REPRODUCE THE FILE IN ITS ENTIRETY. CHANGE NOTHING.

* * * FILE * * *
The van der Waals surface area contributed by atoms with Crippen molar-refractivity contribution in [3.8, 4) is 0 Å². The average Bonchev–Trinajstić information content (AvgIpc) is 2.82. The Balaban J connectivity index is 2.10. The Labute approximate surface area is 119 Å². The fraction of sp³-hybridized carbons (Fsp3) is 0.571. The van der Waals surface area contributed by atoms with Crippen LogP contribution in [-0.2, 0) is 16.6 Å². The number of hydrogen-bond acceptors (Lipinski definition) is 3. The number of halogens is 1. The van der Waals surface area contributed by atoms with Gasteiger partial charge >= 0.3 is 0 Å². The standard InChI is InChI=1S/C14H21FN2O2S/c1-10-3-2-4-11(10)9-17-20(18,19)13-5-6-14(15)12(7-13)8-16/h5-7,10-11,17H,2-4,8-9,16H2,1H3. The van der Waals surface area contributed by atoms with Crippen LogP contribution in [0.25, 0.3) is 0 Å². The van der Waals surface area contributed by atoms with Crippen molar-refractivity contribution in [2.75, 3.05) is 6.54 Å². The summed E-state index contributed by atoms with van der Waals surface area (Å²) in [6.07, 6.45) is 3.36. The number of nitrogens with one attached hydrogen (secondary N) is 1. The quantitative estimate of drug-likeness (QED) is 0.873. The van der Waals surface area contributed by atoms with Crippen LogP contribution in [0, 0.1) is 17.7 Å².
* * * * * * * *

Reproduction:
The van der Waals surface area contributed by atoms with Crippen molar-refractivity contribution in [3.8, 4) is 0 Å². The average Bonchev–Trinajstić information content (AvgIpc) is 2.82. The Balaban J connectivity index is 2.10. The Labute approximate surface area is 119 Å². The fraction of sp³-hybridized carbons (Fsp3) is 0.571. The van der Waals surface area contributed by atoms with Crippen LogP contribution in [-0.2, 0) is 16.6 Å². The number of hydrogen-bond acceptors (Lipinski definition) is 3. The number of halogens is 1. The van der Waals surface area contributed by atoms with Gasteiger partial charge >= 0.3 is 0 Å². The standard InChI is InChI=1S/C14H21FN2O2S/c1-10-3-2-4-11(10)9-17-20(18,19)13-5-6-14(15)12(7-13)8-16/h5-7,10-11,17H,2-4,8-9,16H2,1H3. The van der Waals surface area contributed by atoms with Crippen LogP contribution in [0.25, 0.3) is 0 Å². The van der Waals surface area contributed by atoms with Crippen molar-refractivity contribution in [2.75, 3.05) is 6.54 Å². The summed E-state index contributed by atoms with van der Waals surface area (Å²) in [6.07, 6.45) is 3.36. The number of nitrogens with one attached hydrogen (secondary N) is 1. The quantitative estimate of drug-likeness (QED) is 0.873. The van der Waals surface area contributed by atoms with Crippen LogP contribution in [0, 0.1) is 17.7 Å².